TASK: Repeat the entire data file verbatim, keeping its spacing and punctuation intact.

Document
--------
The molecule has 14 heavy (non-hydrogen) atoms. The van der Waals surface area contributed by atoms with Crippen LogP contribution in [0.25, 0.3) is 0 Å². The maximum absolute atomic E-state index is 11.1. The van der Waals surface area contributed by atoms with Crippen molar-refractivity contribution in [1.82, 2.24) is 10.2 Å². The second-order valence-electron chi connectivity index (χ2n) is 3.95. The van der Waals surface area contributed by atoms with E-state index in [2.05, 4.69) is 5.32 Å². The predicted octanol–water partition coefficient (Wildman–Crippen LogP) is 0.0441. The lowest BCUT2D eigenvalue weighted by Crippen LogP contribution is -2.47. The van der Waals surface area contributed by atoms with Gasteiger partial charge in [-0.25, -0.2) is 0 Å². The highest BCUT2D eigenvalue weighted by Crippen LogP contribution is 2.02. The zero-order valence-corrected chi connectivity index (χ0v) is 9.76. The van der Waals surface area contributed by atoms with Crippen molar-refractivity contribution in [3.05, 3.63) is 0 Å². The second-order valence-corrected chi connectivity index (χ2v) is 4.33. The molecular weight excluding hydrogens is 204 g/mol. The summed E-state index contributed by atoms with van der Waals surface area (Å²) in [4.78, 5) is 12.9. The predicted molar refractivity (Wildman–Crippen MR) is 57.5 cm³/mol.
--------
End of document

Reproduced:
The molecule has 14 heavy (non-hydrogen) atoms. The van der Waals surface area contributed by atoms with Crippen LogP contribution in [0.25, 0.3) is 0 Å². The maximum absolute atomic E-state index is 11.1. The van der Waals surface area contributed by atoms with Crippen molar-refractivity contribution in [1.82, 2.24) is 10.2 Å². The second-order valence-electron chi connectivity index (χ2n) is 3.95. The van der Waals surface area contributed by atoms with E-state index in [2.05, 4.69) is 5.32 Å². The predicted octanol–water partition coefficient (Wildman–Crippen LogP) is 0.0441. The lowest BCUT2D eigenvalue weighted by Crippen LogP contribution is -2.47. The van der Waals surface area contributed by atoms with Gasteiger partial charge in [-0.25, -0.2) is 0 Å². The highest BCUT2D eigenvalue weighted by Crippen LogP contribution is 2.02. The zero-order valence-corrected chi connectivity index (χ0v) is 9.76. The van der Waals surface area contributed by atoms with Crippen molar-refractivity contribution in [3.05, 3.63) is 0 Å². The second-order valence-corrected chi connectivity index (χ2v) is 4.33. The molecular weight excluding hydrogens is 204 g/mol. The summed E-state index contributed by atoms with van der Waals surface area (Å²) in [4.78, 5) is 12.9. The predicted molar refractivity (Wildman–Crippen MR) is 57.5 cm³/mol.